One thing I don’t undertand in comics is characters talking with their mouths closed. You see it all the time in mainstream books. I’m certain there’s a point when I was drawing comics that I flipped from not even thinking about the closed mouth talkers (my early stuff is full of them) to really hating them. It completely punctures the reality of a panel for me if someone’s talking with their mouth closed.
This drives me crazy! A speech bubble floating above a character’s head, and he or she has their mouth shut. Don’t do this! It loses the immediacy of the dialog when the mouth isn’t open.
i do the closed mouth all the time and I’M GONNA KEEP DOING IT. >:D
Here’s my two cents on this. A panel is not a snapshot or a frame of film. It’s more elastic than either of those. It can, and often does, represent a range of time. Just because there is a word balloon in a panel does not mean that panel represents *only* the seconds when that character is saying those words. It might also represent the moments before they start speaking, and also the moments between sentences, and when they pause. It’s like when there’s a panel where Superman has just punched Bizarro, and Supes is in a punchy pose, Bizarro is flying through the air as a result of getting punched, civilians are dodging out of the way, and there’s a big POW! sound effect. POW! isn’t the sound of flying through the air, it’s the sound of getting punched. That kind of panel is representing a range of time. Comics are an intuitive kind of storytelling. It’s more abstract in its moment-to-moment action than film or audio.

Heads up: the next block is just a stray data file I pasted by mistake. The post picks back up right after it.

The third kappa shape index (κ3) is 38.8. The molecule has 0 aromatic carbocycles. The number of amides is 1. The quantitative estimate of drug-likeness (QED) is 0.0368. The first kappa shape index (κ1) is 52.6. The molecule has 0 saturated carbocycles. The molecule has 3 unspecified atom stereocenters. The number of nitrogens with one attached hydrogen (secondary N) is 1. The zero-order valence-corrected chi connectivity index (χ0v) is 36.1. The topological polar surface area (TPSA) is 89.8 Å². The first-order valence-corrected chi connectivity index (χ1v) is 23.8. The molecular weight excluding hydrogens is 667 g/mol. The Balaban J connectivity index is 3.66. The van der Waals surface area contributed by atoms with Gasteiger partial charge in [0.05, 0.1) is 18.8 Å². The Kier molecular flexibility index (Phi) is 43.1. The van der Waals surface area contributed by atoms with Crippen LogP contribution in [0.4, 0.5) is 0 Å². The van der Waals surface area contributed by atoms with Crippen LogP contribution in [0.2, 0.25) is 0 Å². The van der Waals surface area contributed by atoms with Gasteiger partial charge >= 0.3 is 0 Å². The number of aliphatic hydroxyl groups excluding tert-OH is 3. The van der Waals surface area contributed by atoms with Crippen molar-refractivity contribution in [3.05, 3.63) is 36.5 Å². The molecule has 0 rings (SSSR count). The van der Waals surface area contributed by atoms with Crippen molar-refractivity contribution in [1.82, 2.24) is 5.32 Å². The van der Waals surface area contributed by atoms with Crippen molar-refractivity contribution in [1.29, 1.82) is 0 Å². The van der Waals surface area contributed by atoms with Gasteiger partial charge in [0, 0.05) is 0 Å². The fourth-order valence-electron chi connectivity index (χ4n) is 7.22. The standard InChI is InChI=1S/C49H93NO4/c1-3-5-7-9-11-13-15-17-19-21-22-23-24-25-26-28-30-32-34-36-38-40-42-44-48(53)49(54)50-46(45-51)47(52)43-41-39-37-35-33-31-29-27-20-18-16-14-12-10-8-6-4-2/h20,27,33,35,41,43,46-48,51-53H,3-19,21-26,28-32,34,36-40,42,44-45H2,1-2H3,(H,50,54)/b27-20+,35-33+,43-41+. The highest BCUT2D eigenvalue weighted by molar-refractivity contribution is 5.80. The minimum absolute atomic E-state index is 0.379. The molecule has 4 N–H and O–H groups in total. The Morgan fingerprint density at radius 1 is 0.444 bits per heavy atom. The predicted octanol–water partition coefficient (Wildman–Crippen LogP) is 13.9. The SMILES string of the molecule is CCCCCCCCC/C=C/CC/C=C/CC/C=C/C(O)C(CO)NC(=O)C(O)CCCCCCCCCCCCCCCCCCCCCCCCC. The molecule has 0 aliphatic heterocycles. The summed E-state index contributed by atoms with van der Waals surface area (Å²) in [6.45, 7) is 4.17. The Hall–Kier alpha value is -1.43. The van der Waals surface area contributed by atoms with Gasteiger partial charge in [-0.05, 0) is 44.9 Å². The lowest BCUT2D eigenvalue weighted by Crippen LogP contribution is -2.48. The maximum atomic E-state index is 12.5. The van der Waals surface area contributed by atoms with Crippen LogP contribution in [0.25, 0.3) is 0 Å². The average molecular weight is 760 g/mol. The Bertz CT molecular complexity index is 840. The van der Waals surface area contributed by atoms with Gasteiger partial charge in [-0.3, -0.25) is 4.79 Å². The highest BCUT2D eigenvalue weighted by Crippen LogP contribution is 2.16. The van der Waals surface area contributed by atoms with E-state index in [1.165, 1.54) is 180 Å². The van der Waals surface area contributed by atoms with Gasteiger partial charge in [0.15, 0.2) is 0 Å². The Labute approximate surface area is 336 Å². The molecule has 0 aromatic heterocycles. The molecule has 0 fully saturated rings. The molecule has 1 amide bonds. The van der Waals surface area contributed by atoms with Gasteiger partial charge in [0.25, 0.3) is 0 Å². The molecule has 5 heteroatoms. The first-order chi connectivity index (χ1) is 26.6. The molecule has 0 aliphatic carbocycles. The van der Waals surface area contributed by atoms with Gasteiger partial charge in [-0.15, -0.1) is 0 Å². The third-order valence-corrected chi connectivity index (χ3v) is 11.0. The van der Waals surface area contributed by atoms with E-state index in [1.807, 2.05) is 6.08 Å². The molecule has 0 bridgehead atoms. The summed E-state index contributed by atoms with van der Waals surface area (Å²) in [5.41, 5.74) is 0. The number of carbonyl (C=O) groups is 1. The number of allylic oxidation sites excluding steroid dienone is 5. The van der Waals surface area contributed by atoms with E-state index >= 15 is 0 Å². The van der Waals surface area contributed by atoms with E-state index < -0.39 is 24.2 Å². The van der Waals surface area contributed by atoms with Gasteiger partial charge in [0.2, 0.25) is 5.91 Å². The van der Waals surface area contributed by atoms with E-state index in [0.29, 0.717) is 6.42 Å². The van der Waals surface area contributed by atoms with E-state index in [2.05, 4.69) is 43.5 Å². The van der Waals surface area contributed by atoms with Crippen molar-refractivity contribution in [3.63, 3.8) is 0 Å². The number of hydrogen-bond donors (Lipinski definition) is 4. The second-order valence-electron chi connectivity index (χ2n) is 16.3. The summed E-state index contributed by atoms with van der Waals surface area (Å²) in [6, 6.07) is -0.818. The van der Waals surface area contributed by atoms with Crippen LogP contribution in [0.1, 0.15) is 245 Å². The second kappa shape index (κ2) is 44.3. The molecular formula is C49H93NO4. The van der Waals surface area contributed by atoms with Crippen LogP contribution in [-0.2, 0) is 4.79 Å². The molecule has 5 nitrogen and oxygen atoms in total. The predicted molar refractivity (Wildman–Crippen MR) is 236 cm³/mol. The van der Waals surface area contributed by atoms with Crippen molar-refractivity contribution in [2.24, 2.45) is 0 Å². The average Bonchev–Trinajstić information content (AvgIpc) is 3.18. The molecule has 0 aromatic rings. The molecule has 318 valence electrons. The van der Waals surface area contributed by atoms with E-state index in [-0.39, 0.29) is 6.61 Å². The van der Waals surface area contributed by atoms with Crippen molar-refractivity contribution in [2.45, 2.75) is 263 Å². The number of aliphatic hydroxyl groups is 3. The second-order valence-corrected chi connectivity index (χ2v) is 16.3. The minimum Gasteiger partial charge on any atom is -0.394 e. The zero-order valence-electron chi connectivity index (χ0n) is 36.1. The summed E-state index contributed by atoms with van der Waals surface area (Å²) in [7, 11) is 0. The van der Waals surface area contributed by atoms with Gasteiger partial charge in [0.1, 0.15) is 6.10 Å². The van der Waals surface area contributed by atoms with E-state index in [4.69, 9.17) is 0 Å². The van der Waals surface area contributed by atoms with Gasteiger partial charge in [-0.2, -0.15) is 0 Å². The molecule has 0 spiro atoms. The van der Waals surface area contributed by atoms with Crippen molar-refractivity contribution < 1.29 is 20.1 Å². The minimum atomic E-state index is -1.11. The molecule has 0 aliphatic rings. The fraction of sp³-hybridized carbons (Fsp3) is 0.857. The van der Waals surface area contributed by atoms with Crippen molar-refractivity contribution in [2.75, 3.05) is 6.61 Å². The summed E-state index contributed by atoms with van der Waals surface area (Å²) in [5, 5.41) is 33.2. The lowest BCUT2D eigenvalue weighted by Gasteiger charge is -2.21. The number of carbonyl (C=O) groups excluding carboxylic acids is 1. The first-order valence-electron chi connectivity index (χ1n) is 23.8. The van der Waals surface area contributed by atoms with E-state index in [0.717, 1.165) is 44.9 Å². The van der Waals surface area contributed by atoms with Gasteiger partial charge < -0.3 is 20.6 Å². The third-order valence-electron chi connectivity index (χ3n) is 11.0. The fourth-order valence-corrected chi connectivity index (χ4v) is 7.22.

Also, an artist might choose to depict emotion through a character’s expression, rather than draw a literalist simulation of speech. It might make for better storytelling to show a character with a severe frown than to draw their mouth open to “match” the angry words in the balloon. If the closed-mouth frown does a better job of conveying the character’s emotion, then that’s the better option.